American merchant vessels that trade to the dominions of the Sublime Porte, may go and come in perfect safety with their own flag; but they shall not take the flag of any other Power, nor shall they grant their flag to the vessels of other Nations and Powers, nor to vessels of Rayahs. The Minister, Consuls, and Vice-Consuls of the United States, shall not protect, secretly or publicly, the Rayahs of the Sublime Porte, and they shall never suffer a departure from the principles here laid down, and agreed to by mutual consent.


Vessels of war of the two contracting parties, shall observe towards each other, demonstrations of friendship and good intelligence, according to naval usage; and towards merchant vessels they shall exhibit the same kind and courteous manner.


Merchant vessels of the United States, in like manner as vessels of the most favored nations, shall have liberty to pass the canal of the Imperial Residence, and go and come in the Black sea, either laden or in ballast; and they may be laden with the produce, manufactures and effects of the Ottoman Empire, excepting such as are prohibited, as well as of their own country.


Merchant vessels of the two Contracting Parties shall not be forcibly taken, for the shipment of troops, munitions and other objects of war, if the Captains or Proprietors of the vessels, shall be unwilling to freight them.


If any merchant vessel of either of the contracting parties should be wrecked, assistance and protection shall be afforded to those of the crew that may be saved; and the merchandise and effects, which it may be possible to save and recover, shall be conveyed to the Consul nearest to the place of the wreck, to be, by him, delivered to the Proprietors.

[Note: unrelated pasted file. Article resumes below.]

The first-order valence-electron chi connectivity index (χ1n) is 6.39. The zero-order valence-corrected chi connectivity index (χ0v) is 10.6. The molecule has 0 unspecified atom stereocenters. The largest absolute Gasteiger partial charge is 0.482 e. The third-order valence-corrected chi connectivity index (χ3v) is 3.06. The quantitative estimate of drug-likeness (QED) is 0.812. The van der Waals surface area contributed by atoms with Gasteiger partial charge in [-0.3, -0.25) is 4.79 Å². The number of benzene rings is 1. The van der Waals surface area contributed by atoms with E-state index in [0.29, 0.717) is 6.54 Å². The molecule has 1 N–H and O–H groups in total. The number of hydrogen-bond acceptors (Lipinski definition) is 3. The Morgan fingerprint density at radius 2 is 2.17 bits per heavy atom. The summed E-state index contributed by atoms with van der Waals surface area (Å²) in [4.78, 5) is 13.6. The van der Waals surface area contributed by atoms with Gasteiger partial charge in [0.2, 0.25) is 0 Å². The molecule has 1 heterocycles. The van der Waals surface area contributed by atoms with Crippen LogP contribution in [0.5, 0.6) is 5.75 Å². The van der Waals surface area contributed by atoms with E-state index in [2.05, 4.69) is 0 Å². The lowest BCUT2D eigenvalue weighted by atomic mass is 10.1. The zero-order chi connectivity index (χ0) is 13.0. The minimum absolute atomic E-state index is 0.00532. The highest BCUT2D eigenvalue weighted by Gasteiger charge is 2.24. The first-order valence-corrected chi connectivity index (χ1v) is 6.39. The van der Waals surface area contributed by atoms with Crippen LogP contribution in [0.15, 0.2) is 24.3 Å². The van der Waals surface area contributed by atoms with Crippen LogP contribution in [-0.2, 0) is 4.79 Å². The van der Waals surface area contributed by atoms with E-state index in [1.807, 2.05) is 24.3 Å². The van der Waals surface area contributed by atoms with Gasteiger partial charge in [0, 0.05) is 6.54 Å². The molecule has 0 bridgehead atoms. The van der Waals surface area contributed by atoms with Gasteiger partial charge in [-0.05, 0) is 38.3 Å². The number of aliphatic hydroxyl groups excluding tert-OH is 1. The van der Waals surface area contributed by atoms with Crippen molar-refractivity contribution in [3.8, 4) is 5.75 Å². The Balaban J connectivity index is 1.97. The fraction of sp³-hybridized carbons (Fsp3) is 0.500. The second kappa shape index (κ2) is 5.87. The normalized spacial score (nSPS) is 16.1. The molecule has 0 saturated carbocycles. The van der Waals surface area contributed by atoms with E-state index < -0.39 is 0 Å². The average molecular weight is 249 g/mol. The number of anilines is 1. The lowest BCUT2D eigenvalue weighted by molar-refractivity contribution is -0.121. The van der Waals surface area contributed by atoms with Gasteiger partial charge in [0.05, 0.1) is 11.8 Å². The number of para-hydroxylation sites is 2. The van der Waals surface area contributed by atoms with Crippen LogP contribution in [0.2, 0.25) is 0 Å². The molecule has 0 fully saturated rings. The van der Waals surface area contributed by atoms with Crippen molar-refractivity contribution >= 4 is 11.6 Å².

The foregoing articles, agreed upon and concluded, between the Riasset (Chancery of State) and the above-mentioned Commissioner of the United States, when signed by the other two Commissioners, shall be exchanged. In ten months, from the date of this temessuck, or instrument of Treaty, the exchange of the ratifications of the two Powers shall be made, and the articles of this Treaty shall have full force and be strictly observed, by the two Contracting Powers.

Given the 14th day of the moon Zilcaade, and in the year of the Hegira, 1245, corresponding with the 7th day of May of the year 1830 of the Christian Æra.



(Reis Effendi.)



Concluded February 25, 1862; ratification advised by the Senate April 9, 1862; ratified by the President April 18, 1862; ratifications exchanged June 5, 1862; proclaimed July 2, 1862. (Treaties and Conventions, 1889, p. 800.)

This treaty of twenty-three articles is contended to have been abrogated upon notice given by the Turkish Government, to date from June 5, 1884. (See notes, Treaties and Conventions, 1889, p. 1372.)